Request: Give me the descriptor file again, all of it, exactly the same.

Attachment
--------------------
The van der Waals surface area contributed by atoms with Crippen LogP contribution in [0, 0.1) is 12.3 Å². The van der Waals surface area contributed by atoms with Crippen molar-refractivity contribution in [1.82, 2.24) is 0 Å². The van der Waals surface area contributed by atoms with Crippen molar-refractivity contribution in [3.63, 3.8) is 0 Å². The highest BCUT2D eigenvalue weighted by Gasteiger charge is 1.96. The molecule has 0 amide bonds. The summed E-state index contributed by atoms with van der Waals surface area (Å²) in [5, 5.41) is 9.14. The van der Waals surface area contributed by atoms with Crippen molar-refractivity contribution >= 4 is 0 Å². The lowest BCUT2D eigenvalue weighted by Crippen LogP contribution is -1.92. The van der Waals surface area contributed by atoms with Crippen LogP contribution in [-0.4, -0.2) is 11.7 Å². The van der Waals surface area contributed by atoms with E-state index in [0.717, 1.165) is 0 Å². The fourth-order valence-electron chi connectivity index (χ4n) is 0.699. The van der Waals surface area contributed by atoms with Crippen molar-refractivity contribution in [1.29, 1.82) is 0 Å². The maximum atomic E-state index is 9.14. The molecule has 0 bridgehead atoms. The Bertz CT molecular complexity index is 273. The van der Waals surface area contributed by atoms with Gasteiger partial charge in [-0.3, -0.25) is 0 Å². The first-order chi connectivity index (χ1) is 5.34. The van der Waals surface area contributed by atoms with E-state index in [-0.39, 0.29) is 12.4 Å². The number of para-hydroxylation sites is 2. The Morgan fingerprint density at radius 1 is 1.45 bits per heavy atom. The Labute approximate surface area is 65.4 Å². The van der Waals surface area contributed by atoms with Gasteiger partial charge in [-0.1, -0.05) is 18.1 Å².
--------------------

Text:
The van der Waals surface area contributed by atoms with Crippen LogP contribution in [0, 0.1) is 12.3 Å². The van der Waals surface area contributed by atoms with Crippen molar-refractivity contribution in [1.82, 2.24) is 0 Å². The van der Waals surface area contributed by atoms with Crippen molar-refractivity contribution in [3.63, 3.8) is 0 Å². The highest BCUT2D eigenvalue weighted by Gasteiger charge is 1.96. The molecule has 0 amide bonds. The summed E-state index contributed by atoms with van der Waals surface area (Å²) in [5, 5.41) is 9.14. The van der Waals surface area contributed by atoms with Crippen molar-refractivity contribution >= 4 is 0 Å². The lowest BCUT2D eigenvalue weighted by Crippen LogP contribution is -1.92. The van der Waals surface area contributed by atoms with Crippen LogP contribution in [-0.4, -0.2) is 11.7 Å². The van der Waals surface area contributed by atoms with E-state index in [0.717, 1.165) is 0 Å². The fourth-order valence-electron chi connectivity index (χ4n) is 0.699. The van der Waals surface area contributed by atoms with Crippen molar-refractivity contribution in [1.29, 1.82) is 0 Å². The maximum atomic E-state index is 9.14. The molecule has 0 bridgehead atoms. The Bertz CT molecular complexity index is 273. The van der Waals surface area contributed by atoms with Gasteiger partial charge in [-0.3, -0.25) is 0 Å². The first-order chi connectivity index (χ1) is 5.34. The van der Waals surface area contributed by atoms with E-state index in [-0.39, 0.29) is 12.4 Å². The number of para-hydroxylation sites is 2. The Morgan fingerprint density at radius 1 is 1.45 bits per heavy atom. The Labute approximate surface area is 65.4 Å². The van der Waals surface area contributed by atoms with Gasteiger partial charge in [-0.1, -0.05) is 18.1 Å².